Graphene provides efficient electronics cooling

Jul 03, 2013
An electronic component where a graphene layer has been placed on the hotspots.

A layer of graphene can reduce the working temperature in hotspots inside a processor by up to 25 percent – which can significantly extend the working life of computers and other electronics. An international group of researchers, headed by Chalmers University of Technology in Sweden, are the first in the world to show that graphene has a heat dissipating effect on silicon based electronics.

"This discovery opens the door to increased functionality and continues to push the when it comes to miniaturising electronics," said Chalmers Professor Johan Liu who heads the international research project.

Modern electronic systems generate a great deal of heat, above all due to the constantly increasing demand for more and more functionality. It is important to be able to remove the heat generated in an efficient way to maintain the long life of the system. One rule of thumb is that a 10-degree Celsius increase in working temperature halves the working life of an .

During the study, the researchers focused on reducing the temperature in the small area where the electronics work most intensively – such as inside a processor, for instance. These tiny hotspots are found in all electronics. Size wise, they are on a micro or , in other words a thousandth of a millimetre or smaller.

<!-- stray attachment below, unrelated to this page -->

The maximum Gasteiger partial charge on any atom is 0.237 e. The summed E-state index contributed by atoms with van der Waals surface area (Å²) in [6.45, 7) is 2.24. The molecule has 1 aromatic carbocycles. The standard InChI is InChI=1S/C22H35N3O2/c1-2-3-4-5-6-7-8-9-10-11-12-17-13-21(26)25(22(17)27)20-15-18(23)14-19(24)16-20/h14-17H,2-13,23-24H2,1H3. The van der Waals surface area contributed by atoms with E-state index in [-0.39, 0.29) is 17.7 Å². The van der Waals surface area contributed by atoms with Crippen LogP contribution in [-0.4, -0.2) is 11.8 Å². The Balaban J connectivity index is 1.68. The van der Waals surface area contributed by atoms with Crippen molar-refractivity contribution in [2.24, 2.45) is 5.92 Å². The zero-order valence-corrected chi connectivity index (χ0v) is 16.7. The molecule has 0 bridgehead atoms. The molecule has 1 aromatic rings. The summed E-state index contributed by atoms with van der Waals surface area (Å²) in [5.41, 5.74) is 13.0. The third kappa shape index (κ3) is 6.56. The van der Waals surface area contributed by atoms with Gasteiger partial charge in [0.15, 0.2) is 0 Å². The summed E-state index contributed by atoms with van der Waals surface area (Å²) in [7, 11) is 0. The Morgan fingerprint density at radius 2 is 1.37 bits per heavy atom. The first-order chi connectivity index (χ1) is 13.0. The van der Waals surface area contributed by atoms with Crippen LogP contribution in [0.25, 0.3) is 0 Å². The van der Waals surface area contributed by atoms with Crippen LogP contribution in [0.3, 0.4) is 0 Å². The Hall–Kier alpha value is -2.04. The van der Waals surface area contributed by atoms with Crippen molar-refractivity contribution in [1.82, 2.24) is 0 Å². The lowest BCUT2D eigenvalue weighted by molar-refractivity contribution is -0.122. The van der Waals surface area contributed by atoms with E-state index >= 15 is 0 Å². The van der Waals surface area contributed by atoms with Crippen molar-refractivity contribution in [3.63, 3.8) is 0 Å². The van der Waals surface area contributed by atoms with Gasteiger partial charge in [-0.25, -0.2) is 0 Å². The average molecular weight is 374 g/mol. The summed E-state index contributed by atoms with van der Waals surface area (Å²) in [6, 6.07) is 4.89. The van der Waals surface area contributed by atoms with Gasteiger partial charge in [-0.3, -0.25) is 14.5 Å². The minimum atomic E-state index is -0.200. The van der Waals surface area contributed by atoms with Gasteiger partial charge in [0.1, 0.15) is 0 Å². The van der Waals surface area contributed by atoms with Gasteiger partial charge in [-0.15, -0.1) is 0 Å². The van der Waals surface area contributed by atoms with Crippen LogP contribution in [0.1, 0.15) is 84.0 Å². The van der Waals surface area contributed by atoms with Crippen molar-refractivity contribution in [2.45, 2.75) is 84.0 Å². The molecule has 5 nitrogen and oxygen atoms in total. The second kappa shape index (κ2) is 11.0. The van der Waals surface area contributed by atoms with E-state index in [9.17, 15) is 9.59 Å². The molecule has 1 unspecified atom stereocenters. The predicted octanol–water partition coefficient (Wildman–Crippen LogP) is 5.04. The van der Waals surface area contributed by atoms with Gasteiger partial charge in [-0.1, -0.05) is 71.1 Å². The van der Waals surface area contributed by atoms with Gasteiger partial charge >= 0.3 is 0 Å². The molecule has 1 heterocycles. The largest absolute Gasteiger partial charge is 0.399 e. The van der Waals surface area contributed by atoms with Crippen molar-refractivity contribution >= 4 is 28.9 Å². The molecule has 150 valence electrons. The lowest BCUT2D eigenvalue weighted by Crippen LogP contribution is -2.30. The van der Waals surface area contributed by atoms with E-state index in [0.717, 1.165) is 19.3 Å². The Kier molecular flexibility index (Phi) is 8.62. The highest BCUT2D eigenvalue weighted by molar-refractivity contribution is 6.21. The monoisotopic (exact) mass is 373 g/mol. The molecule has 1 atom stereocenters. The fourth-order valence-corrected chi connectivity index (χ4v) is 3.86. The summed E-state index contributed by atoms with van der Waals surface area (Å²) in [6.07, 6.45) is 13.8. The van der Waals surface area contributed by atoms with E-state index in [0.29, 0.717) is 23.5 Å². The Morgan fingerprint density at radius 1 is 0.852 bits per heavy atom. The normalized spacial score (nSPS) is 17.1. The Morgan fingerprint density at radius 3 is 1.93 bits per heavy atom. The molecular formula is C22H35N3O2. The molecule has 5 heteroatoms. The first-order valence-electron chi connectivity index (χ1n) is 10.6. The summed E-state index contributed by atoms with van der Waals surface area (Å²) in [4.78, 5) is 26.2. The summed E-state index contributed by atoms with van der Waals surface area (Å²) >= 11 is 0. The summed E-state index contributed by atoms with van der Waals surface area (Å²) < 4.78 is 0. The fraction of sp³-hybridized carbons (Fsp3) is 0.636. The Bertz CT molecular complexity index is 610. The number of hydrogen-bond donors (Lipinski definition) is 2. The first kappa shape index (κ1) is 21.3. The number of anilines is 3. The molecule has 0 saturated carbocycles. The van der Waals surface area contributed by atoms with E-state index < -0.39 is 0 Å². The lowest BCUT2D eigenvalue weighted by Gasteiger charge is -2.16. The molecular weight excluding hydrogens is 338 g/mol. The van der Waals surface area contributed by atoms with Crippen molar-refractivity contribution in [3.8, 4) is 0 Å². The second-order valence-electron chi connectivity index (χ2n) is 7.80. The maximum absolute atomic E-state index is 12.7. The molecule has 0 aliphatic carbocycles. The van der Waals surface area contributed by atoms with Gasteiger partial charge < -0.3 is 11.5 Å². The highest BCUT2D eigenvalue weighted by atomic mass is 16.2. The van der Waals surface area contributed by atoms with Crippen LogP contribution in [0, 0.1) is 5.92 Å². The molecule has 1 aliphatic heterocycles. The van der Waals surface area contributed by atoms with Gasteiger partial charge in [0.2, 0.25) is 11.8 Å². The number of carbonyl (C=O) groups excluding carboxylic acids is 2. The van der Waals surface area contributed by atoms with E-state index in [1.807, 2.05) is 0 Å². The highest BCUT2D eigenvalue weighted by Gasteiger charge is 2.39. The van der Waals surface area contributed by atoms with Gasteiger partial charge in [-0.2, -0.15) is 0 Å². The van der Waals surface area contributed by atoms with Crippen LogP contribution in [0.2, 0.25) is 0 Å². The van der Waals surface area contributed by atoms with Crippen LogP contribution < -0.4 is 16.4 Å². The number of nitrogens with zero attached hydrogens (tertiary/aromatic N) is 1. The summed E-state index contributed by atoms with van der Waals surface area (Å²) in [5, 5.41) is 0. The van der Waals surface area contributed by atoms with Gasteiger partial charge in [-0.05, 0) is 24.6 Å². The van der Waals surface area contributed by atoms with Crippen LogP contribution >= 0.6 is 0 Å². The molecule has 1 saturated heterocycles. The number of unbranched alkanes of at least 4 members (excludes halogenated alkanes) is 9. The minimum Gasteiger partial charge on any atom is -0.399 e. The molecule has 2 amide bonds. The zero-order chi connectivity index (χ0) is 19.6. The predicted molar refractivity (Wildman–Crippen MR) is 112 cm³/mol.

"The normal working temperature in the hotspots we have cooled with a graphene layer has ranged from 55 to 115 degrees Celsius. We have been able to reduce this by up to 13 degrees, which not only improves , it also extends the working life of the electronics."

Efficient cooling is a major challenge in many different applications, such as automotive electronics, , computers, radio base stations and in various light emitting diodes, or LED lights. In automotive electronics systems, any single device in the ignition system can pump out up to 80 W continuously and in transient stage up to 300 W (within 10 nanoseconds). LED devices can have a thermal intensity almost on a par with the sun, up to 600 W/cm2 due to their extremely small size.

Superior cooling of electronics can deliver tremendous advantages. According to a study in the USA based on data from 2006, around 50 percent of the total electricity used to run data servers goes on cooling the systems.

Explore further: Scanning tunnelling microscopy: Computer simulations sharpen insights into molecules

More information: Gao, Z. et al. Thermal chemical vapor deposition grown graphene heat spreader for thermal management of hot spots, Carbon, Volume 61, September 2013, Pages 342–348. www.sciencedirect.com/science/… ii/S0008622313004272

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User comments : 4

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El_Nose
3 / 5 (2) Jul 03, 2013
So our new graphene transistors will sit on graphene wafers and use graphene to cool themselves... talk about self serving
dankgus
not rated yet Jul 03, 2013
Is there anything graphene can't do?
NikFromNYC
1 / 5 (4) Jul 03, 2013
Is it better than Home Depot spray paint, dear pay wall?
antialias_physorg
3 / 5 (2) Jul 04, 2013
Is there anything graphene can't do?

Clean the coffee pot.
But I'm sure they're working on that, too.
When buckyballs started out they were touted as a miracle material. But graphene (and 2D lattice material in general) seems to be the real deal.

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